Mallard The mallard in picture Four, frozen in take-off with wings up. is from a mold purchased by Imperial Glass Co. when Heisey closed. Acquiring these molds allowed Imperial to extend its business life and provide additional employment for its workers. Produced in a variety of colors, this one is made of caramel slag and measures almost 7" to the wingtip. Water cascades from the rising bird to form a pedestal base. Except for the molded eye rings and the edges of the wings, the figure exhibits little detail. The mallard also has wings down and wings half companions.

Heisey Swan Photograph five shows a Heisey swan master nut dish in crystal. Following momma should be several smaller swans forming individual nut dishes. The family adds a II touch of elegance to any table and is sure to be a hit with the children. Momma stands 4" high at the neck and is 7" long with the usual bisecting mold seam. The horizontal ribs continue under the piece to form the bottom. Its eyes are made of small pressed-in blobs of glass. The apparent crack in the back of the neck is actually a mold line. Although the lower side of the neck contains a single mold line running its length, the top side has a single mold seam back to the midpoint of the neck, where it divides into two lines running down each side. Presumably, the three-part construction for the base of he neck made it easier to open the mold and put the curve in the neck while the glass was still soft.

Cambridge swan The Cambridge swan in photograph six is 9 ¾" long and 3 ½" high at the neck. The swan is found in lengths ranging from 3" to 16" - from a salt dip to a punch bowl. Produced in many colors, the one shown is dianthus, or peach-blo. Although not easily seen in the picture, these swans have trailing feet and exquisitely detailed feathers. The hidden wing also contains a large bubble. The base is a ground and polished oval with a recessed center containing the Cambridge triangle mark. The wings and feet are often chipped, as is the tip of the pictured wing. Imperial later purchased the molds and pressed the swans in various colors. It is very difficult to distinguish between those produced by the two companies.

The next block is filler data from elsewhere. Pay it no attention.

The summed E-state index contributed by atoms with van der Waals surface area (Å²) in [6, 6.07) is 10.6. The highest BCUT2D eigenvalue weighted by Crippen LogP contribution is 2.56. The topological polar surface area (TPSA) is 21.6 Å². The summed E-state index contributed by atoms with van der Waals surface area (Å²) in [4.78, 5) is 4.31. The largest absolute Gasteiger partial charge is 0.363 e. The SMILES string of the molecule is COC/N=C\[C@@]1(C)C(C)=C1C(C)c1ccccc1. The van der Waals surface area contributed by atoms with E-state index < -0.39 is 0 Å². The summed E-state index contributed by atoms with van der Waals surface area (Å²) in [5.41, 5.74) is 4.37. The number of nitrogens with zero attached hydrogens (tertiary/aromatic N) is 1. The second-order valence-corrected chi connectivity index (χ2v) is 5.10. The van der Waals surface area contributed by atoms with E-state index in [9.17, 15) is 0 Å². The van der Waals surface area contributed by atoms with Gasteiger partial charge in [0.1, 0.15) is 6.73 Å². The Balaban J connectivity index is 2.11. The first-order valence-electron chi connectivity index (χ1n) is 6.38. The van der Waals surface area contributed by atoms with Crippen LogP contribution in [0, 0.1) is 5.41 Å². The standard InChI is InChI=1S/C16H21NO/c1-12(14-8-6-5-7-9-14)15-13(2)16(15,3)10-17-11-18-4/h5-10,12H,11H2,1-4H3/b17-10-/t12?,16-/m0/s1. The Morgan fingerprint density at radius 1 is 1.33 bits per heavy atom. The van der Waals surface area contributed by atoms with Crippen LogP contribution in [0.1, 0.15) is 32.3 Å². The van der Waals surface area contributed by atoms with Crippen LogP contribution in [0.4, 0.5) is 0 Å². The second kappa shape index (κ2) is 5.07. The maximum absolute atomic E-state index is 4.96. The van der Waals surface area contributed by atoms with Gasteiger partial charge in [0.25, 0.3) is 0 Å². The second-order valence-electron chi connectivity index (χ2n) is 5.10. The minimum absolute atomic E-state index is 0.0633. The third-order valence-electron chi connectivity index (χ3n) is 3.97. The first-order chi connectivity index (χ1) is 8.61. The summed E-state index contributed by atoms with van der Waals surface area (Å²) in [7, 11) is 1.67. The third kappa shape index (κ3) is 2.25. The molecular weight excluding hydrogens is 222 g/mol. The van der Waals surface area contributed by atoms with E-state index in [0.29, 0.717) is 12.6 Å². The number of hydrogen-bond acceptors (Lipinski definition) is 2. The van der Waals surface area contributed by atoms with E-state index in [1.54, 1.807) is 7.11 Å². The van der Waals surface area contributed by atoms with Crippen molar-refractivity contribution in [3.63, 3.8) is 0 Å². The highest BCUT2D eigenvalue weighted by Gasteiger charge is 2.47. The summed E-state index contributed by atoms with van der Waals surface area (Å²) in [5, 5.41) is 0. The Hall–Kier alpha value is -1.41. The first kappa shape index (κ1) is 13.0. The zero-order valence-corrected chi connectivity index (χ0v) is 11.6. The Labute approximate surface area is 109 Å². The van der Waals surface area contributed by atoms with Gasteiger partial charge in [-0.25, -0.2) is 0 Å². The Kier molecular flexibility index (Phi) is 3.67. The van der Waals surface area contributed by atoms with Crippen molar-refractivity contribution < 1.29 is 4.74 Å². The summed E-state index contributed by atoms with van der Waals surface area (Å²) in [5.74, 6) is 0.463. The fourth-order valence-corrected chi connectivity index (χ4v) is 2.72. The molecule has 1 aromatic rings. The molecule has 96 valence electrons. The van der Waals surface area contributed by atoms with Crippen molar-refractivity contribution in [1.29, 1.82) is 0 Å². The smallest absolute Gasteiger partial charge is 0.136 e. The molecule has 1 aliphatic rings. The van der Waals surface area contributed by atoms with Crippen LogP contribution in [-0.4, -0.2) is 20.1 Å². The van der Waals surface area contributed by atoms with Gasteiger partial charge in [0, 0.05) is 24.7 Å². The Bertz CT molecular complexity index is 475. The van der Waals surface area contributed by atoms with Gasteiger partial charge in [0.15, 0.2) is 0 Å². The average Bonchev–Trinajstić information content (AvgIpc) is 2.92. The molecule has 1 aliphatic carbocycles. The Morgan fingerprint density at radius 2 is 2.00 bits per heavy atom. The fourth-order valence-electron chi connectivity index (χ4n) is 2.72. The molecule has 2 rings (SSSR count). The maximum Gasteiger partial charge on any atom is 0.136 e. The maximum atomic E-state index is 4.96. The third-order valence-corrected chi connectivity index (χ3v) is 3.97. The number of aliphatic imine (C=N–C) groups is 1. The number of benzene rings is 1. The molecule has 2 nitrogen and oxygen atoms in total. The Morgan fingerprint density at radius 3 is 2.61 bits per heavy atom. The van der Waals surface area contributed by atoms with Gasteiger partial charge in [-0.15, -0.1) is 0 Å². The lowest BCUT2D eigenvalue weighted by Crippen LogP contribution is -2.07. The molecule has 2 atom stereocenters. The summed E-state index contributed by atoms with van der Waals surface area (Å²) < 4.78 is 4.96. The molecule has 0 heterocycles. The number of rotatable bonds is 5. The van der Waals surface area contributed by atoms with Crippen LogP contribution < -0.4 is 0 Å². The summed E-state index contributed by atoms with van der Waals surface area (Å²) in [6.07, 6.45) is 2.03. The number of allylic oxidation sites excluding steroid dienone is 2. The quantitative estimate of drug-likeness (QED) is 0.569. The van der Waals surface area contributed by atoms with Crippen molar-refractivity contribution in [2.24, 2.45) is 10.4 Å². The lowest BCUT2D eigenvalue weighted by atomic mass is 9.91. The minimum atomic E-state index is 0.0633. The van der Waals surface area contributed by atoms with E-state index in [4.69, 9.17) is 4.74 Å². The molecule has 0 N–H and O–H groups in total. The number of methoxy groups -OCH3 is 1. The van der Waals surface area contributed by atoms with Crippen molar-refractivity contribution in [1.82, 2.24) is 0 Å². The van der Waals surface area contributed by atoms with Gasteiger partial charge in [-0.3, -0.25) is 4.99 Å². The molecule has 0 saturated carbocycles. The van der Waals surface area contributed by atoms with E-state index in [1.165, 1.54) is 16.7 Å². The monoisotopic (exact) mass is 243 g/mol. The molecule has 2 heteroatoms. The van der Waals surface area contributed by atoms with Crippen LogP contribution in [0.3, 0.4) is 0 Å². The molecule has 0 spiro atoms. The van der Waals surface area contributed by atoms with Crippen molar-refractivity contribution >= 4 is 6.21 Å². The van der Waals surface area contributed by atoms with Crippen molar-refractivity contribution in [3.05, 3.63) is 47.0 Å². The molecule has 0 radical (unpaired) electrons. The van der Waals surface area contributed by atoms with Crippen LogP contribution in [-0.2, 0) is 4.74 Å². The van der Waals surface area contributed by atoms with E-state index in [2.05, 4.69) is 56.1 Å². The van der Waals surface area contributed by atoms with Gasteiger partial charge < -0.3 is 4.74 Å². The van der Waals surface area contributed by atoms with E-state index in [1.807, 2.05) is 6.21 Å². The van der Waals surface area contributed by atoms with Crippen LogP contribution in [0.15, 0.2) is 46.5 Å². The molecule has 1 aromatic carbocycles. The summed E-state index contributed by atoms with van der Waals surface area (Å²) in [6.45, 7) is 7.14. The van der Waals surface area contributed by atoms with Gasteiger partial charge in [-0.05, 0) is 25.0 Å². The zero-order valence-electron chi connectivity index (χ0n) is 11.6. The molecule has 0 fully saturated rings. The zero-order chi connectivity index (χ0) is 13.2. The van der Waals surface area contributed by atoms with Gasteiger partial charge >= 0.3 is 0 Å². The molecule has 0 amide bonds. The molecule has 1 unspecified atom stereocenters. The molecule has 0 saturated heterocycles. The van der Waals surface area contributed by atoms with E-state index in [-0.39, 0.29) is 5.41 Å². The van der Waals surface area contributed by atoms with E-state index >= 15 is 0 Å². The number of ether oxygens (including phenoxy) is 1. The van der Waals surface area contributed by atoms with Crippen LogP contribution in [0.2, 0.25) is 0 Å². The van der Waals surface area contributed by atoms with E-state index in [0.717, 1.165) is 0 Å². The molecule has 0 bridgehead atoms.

Janice Swan The Janice S-Line swan in picture seven is a product of the New Martinsville Glass Co. Shown here in crystal, examples are also found with colored necks. Production extended from about 1930 to 1970, suggesting that this was a popular line. A large swan, it is 7¾" long and stands over 6" high at the neck. The body is quite stylized, showing almost a draped effect, while the unseen tail appears as if it were made by a thumb pushing out and slightly down, forming a depression that is about the correct size to hold a cigar. Two depressions forming eyes are the only detail shown in the head. The base is a ground and polished ring with a recessed center.

Westmoreland bird The amber iridescent bird in picture eight is a personal favorite. An original sticker on the bottom identifies it as having been made by Westmoreland Glass Co. before 1960. A light reflection in the photograph highlights the distinctly molded eye. The wingspan is 5" and the length is 4½". This little fellow is somewhat of a star, having also had its picture in Glass Animals of he Depression Era. Although others must have been made, this is the only one that has surfaced to date, insofar as we are aware. Feathers am denoted by ridges on the upper sides of the wings and split tail. The bottom has been ground, but not polished.


Garmon, L.. and Spencer, D., Glass Animals of the Depression Era. 1993. Collector Books.

Hahn, F.L. and Kikeli, P., Collectors Guide to Heisey and Heisey by Imperial Glass Animals, 1991. Golden Era Pub.

Schneider, M., Animal Figures, 1990. Schiffer Pub. Ltd.

Zemel, E., American Glass Animals, A to Z, 1975. A. Wilson, ed. published by author (out of print).

Pat Ervin is a member of the NDGA Board of Directors and represents the North Central Region. Each member of the NDGA Board is responsible for a monthly article for the News & Views. Thanks Pat and Kathleen.